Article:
My main area of focus has been water technology. For Skull and Bones, we focused on not just having realistic visuals for the water but also physics. What makes our water special in Skull and Bones is that what you see is what you can feel, so if you see a wave, you can sail with the wave. The bigger the waves, the faster the waves, and the size of your ship, the physics, all of that is going to affect your navigation. There are all these elements that will make sailing feel special and real and fun.
Because a ship is a huge object, are there any differences in shaping the physics of a huge ship and small droplets or things like that?
Absolutely, we’re very proud of this. In Skull and Bones, we actually have quite a variety of ships of different sizes and of course, for the size of the ship, the physics have to be completely unique. A small ship is going to feel quite dangerous, maybe storms will be bad for the small ships. The bigger ships, however, have so much more mass so they’re lower in the water, they have more drag since they’re heavier which means they’re more suited for storms. We spent a lot of time making sure the ships don’t just look but feel distinct.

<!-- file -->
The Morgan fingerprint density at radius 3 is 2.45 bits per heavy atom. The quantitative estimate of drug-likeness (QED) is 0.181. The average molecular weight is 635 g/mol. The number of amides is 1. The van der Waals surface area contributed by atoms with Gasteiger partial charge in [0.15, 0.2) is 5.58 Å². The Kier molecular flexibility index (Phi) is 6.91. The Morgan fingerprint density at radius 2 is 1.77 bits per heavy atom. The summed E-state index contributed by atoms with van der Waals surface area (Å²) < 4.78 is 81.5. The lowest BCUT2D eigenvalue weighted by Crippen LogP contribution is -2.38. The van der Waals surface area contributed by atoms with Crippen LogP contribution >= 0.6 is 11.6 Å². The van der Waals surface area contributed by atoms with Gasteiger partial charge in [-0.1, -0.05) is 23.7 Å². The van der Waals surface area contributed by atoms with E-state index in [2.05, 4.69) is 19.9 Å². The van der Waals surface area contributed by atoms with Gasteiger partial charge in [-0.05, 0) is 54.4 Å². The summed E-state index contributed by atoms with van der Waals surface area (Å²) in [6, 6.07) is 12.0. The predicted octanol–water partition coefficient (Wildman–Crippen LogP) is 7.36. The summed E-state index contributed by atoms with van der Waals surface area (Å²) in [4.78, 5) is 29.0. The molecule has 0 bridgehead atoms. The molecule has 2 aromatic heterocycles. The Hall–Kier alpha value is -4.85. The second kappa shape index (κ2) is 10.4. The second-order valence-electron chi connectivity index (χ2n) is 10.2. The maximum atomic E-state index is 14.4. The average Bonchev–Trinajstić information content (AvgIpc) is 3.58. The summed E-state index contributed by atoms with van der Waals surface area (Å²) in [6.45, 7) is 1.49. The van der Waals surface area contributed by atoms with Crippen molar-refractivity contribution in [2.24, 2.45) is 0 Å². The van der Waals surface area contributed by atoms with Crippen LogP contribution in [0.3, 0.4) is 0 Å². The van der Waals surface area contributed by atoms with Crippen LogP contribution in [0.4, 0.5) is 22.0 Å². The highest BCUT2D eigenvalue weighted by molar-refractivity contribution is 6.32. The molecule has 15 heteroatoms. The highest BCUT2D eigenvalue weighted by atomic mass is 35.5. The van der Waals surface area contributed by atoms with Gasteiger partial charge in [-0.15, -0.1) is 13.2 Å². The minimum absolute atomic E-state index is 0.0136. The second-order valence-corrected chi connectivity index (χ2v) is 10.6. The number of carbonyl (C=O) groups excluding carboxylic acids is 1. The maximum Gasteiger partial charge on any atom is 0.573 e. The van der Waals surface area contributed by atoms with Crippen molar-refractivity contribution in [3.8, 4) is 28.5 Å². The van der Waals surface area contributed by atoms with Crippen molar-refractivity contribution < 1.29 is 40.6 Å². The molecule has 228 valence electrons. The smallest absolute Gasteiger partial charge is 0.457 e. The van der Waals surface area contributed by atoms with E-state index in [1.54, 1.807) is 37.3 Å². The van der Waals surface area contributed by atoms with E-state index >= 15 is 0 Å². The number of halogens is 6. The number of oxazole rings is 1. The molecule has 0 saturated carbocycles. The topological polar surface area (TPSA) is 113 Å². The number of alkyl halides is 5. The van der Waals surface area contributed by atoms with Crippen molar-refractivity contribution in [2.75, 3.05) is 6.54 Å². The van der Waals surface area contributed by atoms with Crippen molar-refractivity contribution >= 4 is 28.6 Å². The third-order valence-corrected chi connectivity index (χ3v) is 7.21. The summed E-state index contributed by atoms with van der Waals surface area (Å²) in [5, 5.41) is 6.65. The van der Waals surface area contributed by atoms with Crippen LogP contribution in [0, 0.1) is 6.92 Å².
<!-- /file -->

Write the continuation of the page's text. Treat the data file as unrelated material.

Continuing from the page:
Speaking of ships, did any of the local ships in Singapore inspire any of the animations for the ships in the game?
Our world is fictionalized historically in the 17th century based on what kind of ships were available but that’s just our base. We still want to add our flavor, and our spin, and make them distinct but we are still basing them on that time period.
Are there any unique ships in that time period that you felt inspired you the most?
Yeah, without giving names to the ships, I know there’s a lot of diversity in our Indian Ocean so there are different cultures with their own ships. There are some really cool ships in the East Indies that look very distinct from Africa or what The Dutch Company ships would have. So there are very distinct silhouettes of all the ships.
Skull and Bones were moved to the next-gen consoles. Do you think the move to next-gen hardware has enhanced the game even further, especially with the naval combat since there are so many different assets moving on screen at once?